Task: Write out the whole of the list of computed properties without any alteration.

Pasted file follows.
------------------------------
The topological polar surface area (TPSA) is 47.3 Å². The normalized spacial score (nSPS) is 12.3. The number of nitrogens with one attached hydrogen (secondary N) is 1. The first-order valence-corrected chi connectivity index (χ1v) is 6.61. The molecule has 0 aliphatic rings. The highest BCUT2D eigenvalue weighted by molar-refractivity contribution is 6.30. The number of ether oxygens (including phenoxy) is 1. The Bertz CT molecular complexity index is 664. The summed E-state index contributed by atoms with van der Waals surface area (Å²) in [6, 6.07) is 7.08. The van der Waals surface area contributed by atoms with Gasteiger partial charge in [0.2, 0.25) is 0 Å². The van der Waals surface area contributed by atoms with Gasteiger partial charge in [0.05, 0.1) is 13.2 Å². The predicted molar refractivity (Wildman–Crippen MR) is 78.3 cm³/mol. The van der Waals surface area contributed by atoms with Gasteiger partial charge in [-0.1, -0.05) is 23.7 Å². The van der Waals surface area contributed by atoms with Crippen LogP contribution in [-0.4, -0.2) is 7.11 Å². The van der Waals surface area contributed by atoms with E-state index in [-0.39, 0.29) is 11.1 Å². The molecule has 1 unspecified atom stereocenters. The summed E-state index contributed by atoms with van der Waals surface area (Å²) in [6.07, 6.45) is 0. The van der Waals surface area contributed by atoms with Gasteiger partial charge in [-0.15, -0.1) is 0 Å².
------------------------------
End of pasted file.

The topological polar surface area (TPSA) is 47.3 Å². The normalized spacial score (nSPS) is 12.3. The number of nitrogens with one attached hydrogen (secondary N) is 1. The first-order valence-corrected chi connectivity index (χ1v) is 6.61. The molecule has 0 aliphatic rings. The highest BCUT2D eigenvalue weighted by molar-refractivity contribution is 6.30. The number of ether oxygens (including phenoxy) is 1. The Bertz CT molecular complexity index is 664. The summed E-state index contributed by atoms with van der Waals surface area (Å²) in [6, 6.07) is 7.08. The van der Waals surface area contributed by atoms with Gasteiger partial charge in [0.2, 0.25) is 0 Å². The van der Waals surface area contributed by atoms with Gasteiger partial charge in [0.05, 0.1) is 13.2 Å². The predicted molar refractivity (Wildman–Crippen MR) is 78.3 cm³/mol. The van der Waals surface area contributed by atoms with Gasteiger partial charge in [-0.1, -0.05) is 23.7 Å². The van der Waals surface area contributed by atoms with Crippen LogP contribution in [-0.4, -0.2) is 7.11 Å². The van der Waals surface area contributed by atoms with E-state index in [-0.39, 0.29) is 11.1 Å². The molecule has 1 unspecified atom stereocenters. The summed E-state index contributed by atoms with van der Waals surface area (Å²) in [6.07, 6.45) is 0. The van der Waals surface area contributed by atoms with Gasteiger partial charge in [-0.15, -0.1) is 0 Å².